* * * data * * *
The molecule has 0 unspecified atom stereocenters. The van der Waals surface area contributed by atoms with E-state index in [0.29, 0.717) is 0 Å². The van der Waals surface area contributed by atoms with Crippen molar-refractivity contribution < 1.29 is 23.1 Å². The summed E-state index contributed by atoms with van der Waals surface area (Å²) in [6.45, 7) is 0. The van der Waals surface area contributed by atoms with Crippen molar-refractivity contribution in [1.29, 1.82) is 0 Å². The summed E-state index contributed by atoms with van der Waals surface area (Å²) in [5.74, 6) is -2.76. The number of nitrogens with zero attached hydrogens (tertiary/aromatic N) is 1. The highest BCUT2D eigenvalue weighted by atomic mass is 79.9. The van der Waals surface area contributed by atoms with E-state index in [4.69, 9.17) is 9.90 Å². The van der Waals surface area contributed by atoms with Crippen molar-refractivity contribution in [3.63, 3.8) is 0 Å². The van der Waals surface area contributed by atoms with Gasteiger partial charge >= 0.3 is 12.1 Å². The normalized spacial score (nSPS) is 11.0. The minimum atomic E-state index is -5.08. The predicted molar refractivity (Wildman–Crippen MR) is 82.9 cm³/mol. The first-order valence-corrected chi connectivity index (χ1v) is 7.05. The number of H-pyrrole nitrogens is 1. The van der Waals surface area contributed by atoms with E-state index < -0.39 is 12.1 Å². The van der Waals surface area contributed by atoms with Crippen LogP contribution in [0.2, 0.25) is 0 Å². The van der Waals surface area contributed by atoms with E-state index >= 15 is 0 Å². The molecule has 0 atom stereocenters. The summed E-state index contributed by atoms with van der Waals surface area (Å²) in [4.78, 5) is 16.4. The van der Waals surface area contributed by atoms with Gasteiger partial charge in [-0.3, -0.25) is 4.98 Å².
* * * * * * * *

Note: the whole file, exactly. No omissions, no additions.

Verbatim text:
The molecule has 0 unspecified atom stereocenters. The van der Waals surface area contributed by atoms with E-state index in [0.29, 0.717) is 0 Å². The van der Waals surface area contributed by atoms with Crippen molar-refractivity contribution < 1.29 is 23.1 Å². The summed E-state index contributed by atoms with van der Waals surface area (Å²) in [6.45, 7) is 0. The van der Waals surface area contributed by atoms with Crippen molar-refractivity contribution in [1.29, 1.82) is 0 Å². The summed E-state index contributed by atoms with van der Waals surface area (Å²) in [5.74, 6) is -2.76. The number of nitrogens with zero attached hydrogens (tertiary/aromatic N) is 1. The highest BCUT2D eigenvalue weighted by atomic mass is 79.9. The van der Waals surface area contributed by atoms with E-state index in [4.69, 9.17) is 9.90 Å². The van der Waals surface area contributed by atoms with Crippen molar-refractivity contribution in [3.63, 3.8) is 0 Å². The van der Waals surface area contributed by atoms with Gasteiger partial charge >= 0.3 is 12.1 Å². The normalized spacial score (nSPS) is 11.0. The minimum atomic E-state index is -5.08. The predicted molar refractivity (Wildman–Crippen MR) is 82.9 cm³/mol. The first-order valence-corrected chi connectivity index (χ1v) is 7.05. The number of H-pyrrole nitrogens is 1. The van der Waals surface area contributed by atoms with E-state index < -0.39 is 12.1 Å². The van der Waals surface area contributed by atoms with Crippen LogP contribution in [0.2, 0.25) is 0 Å². The van der Waals surface area contributed by atoms with E-state index >= 15 is 0 Å². The molecule has 0 atom stereocenters. The summed E-state index contributed by atoms with van der Waals surface area (Å²) in [4.78, 5) is 16.4. The van der Waals surface area contributed by atoms with Gasteiger partial charge in [-0.3, -0.25) is 4.98 Å².